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A remarkable video which shows the life cycle of a Monarch Butterfly. You'll notice that the only plant a female lays eggs on and a Monarch caterpillar eats is the Milkweed plant.
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I wrote a post on this years ago. Glad to see Rodale promoting it. Once you get past the "ick" factor, the science can't be disputed http://buff.ly/1hll6q3 http://buff.ly/1hll3ul
Depending on which gardening circles you hang with, the concept of urine in the garden may already have surfaced as a discussion topic. So what's the deal? Should you seriously pee on your peas, tinkle on your tomatoes, and take a leak on your lettuce?
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It's almost time for Milkweed to seed. Don't destroy a pod like this when you see one, as we need to cultivate as much Milkweed as possible to restore habitat for Monarch butterflies. http://buff.ly/1DPNKcL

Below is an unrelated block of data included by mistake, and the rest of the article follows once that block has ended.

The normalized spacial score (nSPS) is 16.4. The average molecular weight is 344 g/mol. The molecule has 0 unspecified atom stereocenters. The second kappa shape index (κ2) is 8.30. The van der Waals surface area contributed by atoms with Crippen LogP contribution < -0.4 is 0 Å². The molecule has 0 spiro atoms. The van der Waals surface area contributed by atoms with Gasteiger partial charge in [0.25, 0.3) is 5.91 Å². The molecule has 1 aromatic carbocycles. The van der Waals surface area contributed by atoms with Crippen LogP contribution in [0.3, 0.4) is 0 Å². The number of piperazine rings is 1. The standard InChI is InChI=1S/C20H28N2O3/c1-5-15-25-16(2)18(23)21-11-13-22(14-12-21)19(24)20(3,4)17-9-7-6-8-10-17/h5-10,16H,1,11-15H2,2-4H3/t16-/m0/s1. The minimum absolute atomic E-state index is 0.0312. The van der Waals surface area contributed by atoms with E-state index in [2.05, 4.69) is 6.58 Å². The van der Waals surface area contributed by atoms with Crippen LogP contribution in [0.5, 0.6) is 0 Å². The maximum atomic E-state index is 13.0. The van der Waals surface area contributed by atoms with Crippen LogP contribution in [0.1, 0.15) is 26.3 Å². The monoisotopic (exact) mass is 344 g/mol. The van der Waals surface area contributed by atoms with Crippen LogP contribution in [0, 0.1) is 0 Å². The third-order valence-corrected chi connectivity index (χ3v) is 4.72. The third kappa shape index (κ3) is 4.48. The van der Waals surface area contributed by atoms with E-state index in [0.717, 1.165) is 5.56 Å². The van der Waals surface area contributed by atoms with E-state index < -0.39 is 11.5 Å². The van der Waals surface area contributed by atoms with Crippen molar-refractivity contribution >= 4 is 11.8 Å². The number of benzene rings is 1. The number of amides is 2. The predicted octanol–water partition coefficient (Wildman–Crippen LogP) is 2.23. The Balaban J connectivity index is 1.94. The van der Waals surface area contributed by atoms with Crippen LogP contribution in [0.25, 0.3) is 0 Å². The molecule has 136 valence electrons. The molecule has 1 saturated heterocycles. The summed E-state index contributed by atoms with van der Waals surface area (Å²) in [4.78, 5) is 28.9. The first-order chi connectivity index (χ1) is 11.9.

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The response from my representative in Congress regarding the recent bill which would have created a labeling law for all GMO foods. Unfortunately, in spite of its name, the bill will be neither safe nor accurate. It's currently awaiting passage. And that bull about compliance costing consumers more $$$... spare me.

Bottom line is, most GMO crops are grown with massive amounts of pesticides, not less as Monsanto initially advertised. And that's the current, actual danger of consuming these products. Yes, the science is still out on long-term GMO effects. My opinion? Buy organic or grow your own, if you want GMO and pesticide-free foods.

Dear Mr. Heft,

Thank you for contacting me to express your concerns regarding genetically modified organisms (GMOs) in food. I appreciate the time you have taken to share your views with me on this issue.

Under current law, the Food and Drug Administration (FDA) has the authority to regulate the safety of all foods, including GMO foods. The FDA has found GMO foods to be just as safe and nutritious as non-GMO food, and therefore does not require any different or additional labeling for GMO food.[1] Not only has the FDA found GMO foods safe, but the American Association for the Advancement of Science, American Medical Association and the World Health Organization have all reached this same conclusion.[2],[3],[4]